Introduction to Interventions and Eating Disorders
Formal family or workplace interventions have generally been associated with alcohol or drug addiction, and this has made many professionals and families uncertain about using this method with eating disorders. This reluctance is due in part to perceived, as well as real, differences between eating disorders and other addictions, and to a lack of agreement in the field as to whether eating disorders can, or should, even be considered “addictions.” It is interesting to note that the most current and comprehensive research shows a genetic link for both addictions and eating disorders, along with a growing recognition of both disorders as “brain diseases,” not unlike depression or Parkinson’s disease.
What is an “intervention?”
An intervention is an event where family members, with or without the help of a professional, confront the “addicted individual” with the real and often negative consequences of his or her situation and actions. As an eating-disorder treatment professional recently said to me, “It’s not as if [the anorexic or bulimic] has just smashed up the car.” While the harmful consequences of an eating disorder can be more subtle than some addictions, eating disorders cause immeasurable suffering for individuals and their families. Anorexia is a killer, having the highest mortality rate of all mental illnesses, including depression. Obesity, often the result of binge-eating disorder, has reached epidemic levels in this country, and bulimia comes with a laundry list of medical complications.
What do eating disorders and other addictions have in common?
Even though eating disorders do not involve dependence on a habit-forming substance, there are clearly similarities in how addictions and eating disorders affect individuals and their families. Eating disorders are characterized by persistent patterns of dysfunctional eating and dieting behavior. Associated with serious emotional, physical and social distress, they negatively impact an individual’s quality of life, self-image, relationships, financial, and employment status. Eating disorders can exhaust and ultimately bankrupt parents and family members as the sufferer retreats from job or school, alienating friends and using all of his or her energy and resources to manage the disorder.
What are the goals of intervention?
Families with a loved one suffering from an eating disorder may have tried various approaches and made many unsuccessful attempts to help. They may feel helpless, hopeless or afraid and not know where to turn. When a professional therapist or interventionist trained in working with eating disorders partners with a family, there should be two goals. The first is to get the individual suffering with an eating disorder into treatment. The second goal is to move the family out of crisis and to help them set healthy boundaries for themselves.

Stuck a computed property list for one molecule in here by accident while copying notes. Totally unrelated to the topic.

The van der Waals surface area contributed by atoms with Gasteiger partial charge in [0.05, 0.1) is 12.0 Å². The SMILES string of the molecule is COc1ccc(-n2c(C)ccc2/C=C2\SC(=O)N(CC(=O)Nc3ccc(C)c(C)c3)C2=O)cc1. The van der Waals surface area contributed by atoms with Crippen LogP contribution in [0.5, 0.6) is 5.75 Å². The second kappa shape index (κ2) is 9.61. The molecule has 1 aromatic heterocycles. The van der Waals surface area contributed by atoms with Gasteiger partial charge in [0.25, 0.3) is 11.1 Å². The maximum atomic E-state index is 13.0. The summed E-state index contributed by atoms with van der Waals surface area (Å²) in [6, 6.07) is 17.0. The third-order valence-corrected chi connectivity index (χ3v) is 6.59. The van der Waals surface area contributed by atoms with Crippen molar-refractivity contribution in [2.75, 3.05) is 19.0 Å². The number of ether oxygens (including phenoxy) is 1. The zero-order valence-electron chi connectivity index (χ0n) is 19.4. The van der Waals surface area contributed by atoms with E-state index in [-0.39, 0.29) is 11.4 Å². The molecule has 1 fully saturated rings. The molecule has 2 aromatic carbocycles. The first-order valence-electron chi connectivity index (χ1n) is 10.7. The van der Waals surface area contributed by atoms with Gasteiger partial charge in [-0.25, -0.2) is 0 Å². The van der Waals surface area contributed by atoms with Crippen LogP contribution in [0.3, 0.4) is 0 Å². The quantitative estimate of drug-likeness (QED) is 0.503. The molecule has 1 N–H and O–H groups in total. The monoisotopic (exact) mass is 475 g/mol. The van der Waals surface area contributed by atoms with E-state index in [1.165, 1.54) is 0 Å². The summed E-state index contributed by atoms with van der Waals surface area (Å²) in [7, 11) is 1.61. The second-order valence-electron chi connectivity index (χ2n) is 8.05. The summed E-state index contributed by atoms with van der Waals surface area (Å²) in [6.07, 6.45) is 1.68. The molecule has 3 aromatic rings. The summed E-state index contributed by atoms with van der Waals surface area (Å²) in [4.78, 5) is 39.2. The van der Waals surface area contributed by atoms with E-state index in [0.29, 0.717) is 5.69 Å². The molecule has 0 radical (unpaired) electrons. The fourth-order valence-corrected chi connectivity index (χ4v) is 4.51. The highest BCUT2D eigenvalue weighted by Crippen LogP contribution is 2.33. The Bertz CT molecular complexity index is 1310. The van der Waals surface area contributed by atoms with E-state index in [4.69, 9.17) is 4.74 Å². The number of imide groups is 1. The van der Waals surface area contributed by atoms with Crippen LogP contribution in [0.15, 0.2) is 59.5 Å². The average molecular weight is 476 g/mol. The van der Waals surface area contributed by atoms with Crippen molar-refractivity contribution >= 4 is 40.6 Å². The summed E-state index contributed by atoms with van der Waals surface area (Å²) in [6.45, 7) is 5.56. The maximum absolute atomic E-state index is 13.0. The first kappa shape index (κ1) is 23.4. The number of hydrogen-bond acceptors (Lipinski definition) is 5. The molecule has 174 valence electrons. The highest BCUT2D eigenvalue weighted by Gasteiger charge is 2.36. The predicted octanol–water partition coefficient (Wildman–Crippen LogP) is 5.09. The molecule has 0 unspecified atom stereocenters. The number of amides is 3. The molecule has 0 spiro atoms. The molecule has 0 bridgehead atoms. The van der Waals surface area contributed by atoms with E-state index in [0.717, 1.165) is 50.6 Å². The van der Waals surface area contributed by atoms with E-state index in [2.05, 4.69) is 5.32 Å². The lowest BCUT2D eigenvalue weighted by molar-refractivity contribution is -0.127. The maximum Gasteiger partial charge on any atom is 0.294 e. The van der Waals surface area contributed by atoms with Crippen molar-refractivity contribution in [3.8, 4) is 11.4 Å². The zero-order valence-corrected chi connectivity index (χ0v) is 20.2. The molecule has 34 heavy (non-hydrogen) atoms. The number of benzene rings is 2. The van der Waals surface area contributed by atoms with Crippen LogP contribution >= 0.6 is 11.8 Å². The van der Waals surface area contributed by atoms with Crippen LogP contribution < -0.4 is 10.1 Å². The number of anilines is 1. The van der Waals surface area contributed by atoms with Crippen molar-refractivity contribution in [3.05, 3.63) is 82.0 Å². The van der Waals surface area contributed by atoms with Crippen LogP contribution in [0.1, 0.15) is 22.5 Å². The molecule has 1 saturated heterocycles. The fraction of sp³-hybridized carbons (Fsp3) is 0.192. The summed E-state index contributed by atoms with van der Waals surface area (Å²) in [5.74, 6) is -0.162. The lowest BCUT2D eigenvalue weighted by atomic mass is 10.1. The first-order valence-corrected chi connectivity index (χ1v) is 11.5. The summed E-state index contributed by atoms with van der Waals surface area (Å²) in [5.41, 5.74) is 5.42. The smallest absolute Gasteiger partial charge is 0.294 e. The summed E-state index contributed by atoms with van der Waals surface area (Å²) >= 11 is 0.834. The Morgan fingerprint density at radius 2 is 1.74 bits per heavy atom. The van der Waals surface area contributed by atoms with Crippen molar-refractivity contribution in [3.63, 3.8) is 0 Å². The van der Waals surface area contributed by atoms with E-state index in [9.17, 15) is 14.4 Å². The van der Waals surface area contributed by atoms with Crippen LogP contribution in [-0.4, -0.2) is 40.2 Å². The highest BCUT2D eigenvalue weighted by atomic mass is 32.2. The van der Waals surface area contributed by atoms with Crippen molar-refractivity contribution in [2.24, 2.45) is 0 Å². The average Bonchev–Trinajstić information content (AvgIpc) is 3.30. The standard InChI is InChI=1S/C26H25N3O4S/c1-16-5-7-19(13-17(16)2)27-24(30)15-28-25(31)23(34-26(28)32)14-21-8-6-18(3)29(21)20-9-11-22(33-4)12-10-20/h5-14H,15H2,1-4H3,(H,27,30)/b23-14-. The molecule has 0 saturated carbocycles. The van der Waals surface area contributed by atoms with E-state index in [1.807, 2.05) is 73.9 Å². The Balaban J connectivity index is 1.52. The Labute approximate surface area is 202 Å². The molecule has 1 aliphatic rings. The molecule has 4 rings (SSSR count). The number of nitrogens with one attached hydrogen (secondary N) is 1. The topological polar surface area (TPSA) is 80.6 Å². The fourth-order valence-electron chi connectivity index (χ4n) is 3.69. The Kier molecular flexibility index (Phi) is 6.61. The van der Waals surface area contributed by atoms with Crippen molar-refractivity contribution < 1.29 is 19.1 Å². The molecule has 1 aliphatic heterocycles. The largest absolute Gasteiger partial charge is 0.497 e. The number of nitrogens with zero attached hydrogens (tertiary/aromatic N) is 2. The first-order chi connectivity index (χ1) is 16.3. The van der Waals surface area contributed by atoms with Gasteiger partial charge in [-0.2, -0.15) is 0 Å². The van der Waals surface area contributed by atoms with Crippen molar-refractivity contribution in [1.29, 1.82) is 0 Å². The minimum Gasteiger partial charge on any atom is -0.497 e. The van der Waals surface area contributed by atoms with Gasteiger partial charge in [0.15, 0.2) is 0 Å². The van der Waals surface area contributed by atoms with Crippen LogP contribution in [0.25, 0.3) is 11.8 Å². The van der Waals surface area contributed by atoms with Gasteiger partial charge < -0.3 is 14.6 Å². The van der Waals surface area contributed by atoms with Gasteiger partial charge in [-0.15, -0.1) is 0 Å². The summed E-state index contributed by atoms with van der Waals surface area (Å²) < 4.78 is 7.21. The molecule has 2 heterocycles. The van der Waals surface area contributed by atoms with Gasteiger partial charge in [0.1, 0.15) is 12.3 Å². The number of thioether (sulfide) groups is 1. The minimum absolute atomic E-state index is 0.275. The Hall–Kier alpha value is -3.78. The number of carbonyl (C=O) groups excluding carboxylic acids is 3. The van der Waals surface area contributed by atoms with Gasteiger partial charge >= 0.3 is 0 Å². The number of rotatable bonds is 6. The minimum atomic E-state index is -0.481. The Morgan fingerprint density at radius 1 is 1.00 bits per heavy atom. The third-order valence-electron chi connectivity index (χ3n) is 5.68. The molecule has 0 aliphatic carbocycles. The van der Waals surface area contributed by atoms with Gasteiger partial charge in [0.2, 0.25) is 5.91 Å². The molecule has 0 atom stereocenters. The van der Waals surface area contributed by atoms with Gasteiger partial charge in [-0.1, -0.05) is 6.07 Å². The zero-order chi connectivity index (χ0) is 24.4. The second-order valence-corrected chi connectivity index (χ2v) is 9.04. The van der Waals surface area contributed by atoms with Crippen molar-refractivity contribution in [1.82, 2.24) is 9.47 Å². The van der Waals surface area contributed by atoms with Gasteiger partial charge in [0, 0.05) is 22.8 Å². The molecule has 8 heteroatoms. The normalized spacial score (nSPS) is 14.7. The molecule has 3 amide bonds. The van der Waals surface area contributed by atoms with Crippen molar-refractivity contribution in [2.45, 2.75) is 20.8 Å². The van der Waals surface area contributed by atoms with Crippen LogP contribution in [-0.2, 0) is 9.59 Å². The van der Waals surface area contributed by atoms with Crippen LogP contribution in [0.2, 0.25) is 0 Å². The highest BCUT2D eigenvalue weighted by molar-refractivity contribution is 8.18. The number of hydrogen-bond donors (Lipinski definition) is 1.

The clinician, in collaboration with family members, implements a confidential and respectful plan to interrupt the negative physical and emotional spiral of the eating disorder. Through education, assessment, planning, and action an immediate attempt is made to move the identified individual into a clinically appropriate level of care. Families who hold a mirror up to their loved one represent the larger sense in which “confrontation” works in interventions. When family members are willing to present reality to their loved one and willing to change their own relationship to the eating disorder, the emotional impact and power of that act (interventions are rarely dry-eyed events) can move the individual to make a decision in his or her own best interest.
“The goal of the intervention,” says author V.E. Johnson, is for the identified individual to “see and accept enough reality” to accept his or her need for help. If the intervention is not immediately successful, the clinician will work with the family and individual over time to motivate him or her toward greater acceptance of the need for help.
Will doing an intervention make matters worse?
No. Doing nothing makes matters worse. Nobody needs to get sicker before they get better. Intervention services are one of the best ways to motivate someone to accept help when he or she is unable or unwilling to ask for it on their own. How much worse will things have to get before you are willing to act on behalf of your loved one? Intervention is a direct call to action for all involved. Intervention combined with treatment is the best solution.
- A collaborative study of the genetics of anorexia nervosa and bulimia nervosa. (http://www.wpic.pitt.edu/research/pfanbn/index.html)
- National Institute on Alcohol Abuse and Alcoholism [NIAAA], 2003). (http://www.wpic.pitt.edu/research/pfanbn/pinvestigators.html)
- Johnson, V.E. (1980). I’ll quit tomorrow. New York: Harper & Row
- National Institute on Alcohol Abuse and Alcoholism. (2003, July). The genetics of alcoholism. Alcohol Alert No. 60. Rockville, MD: NIAAA, Retrieved September 14, 2007 from http://pubs.niaaa.nih.gov/publications/aa60.htm
By Monica M. Bracht, MA, LADAC
Reprinted with permission from Eating Disorders Recovery Today
Fall 2007 Volume 5, Number 4
©2007 Gürze Books
About the Author
Monica M. Bracht, MA, LADAC, is a licensed alcohol and drug counselor currently working on her MSW degree. She is the Southwest regional director for Addiction Intervention Resources, Inc. Visit www.intervene.com.